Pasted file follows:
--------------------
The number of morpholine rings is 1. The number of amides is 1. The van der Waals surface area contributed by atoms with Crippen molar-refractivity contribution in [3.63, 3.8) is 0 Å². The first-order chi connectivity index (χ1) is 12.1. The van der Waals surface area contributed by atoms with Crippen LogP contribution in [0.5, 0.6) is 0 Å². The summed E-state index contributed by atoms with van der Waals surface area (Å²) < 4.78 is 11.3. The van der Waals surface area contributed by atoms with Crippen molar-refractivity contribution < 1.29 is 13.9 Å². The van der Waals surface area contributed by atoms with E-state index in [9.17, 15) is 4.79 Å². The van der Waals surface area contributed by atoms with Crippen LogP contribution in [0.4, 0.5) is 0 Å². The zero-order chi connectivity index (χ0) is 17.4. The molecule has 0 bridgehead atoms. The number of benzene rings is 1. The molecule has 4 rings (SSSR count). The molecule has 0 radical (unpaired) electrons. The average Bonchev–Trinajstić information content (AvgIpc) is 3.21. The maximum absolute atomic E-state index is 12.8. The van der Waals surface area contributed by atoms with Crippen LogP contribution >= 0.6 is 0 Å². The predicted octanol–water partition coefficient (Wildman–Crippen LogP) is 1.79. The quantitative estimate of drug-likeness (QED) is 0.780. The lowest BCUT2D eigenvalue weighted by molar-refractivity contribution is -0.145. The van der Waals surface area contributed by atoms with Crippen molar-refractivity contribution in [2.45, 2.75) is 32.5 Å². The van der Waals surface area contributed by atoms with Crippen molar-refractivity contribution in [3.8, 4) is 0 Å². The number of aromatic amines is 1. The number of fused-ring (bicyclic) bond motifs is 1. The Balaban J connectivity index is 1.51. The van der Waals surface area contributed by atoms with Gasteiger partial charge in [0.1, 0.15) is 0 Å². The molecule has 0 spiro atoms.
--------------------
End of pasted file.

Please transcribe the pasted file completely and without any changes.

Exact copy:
The number of morpholine rings is 1. The number of amides is 1. The van der Waals surface area contributed by atoms with Crippen molar-refractivity contribution in [3.63, 3.8) is 0 Å². The first-order chi connectivity index (χ1) is 12.1. The van der Waals surface area contributed by atoms with Crippen LogP contribution in [0.5, 0.6) is 0 Å². The summed E-state index contributed by atoms with van der Waals surface area (Å²) < 4.78 is 11.3. The van der Waals surface area contributed by atoms with Crippen molar-refractivity contribution < 1.29 is 13.9 Å². The van der Waals surface area contributed by atoms with E-state index in [9.17, 15) is 4.79 Å². The van der Waals surface area contributed by atoms with Crippen LogP contribution in [0.4, 0.5) is 0 Å². The zero-order chi connectivity index (χ0) is 17.4. The molecule has 0 bridgehead atoms. The number of benzene rings is 1. The molecule has 4 rings (SSSR count). The molecule has 0 radical (unpaired) electrons. The average Bonchev–Trinajstić information content (AvgIpc) is 3.21. The maximum absolute atomic E-state index is 12.8. The van der Waals surface area contributed by atoms with Crippen LogP contribution >= 0.6 is 0 Å². The predicted octanol–water partition coefficient (Wildman–Crippen LogP) is 1.79. The quantitative estimate of drug-likeness (QED) is 0.780. The lowest BCUT2D eigenvalue weighted by molar-refractivity contribution is -0.145. The van der Waals surface area contributed by atoms with Crippen molar-refractivity contribution in [2.45, 2.75) is 32.5 Å². The van der Waals surface area contributed by atoms with Crippen molar-refractivity contribution in [3.8, 4) is 0 Å². The number of aromatic amines is 1. The number of fused-ring (bicyclic) bond motifs is 1. The Balaban J connectivity index is 1.51. The van der Waals surface area contributed by atoms with Gasteiger partial charge in [0.1, 0.15) is 0 Å². The molecule has 0 spiro atoms.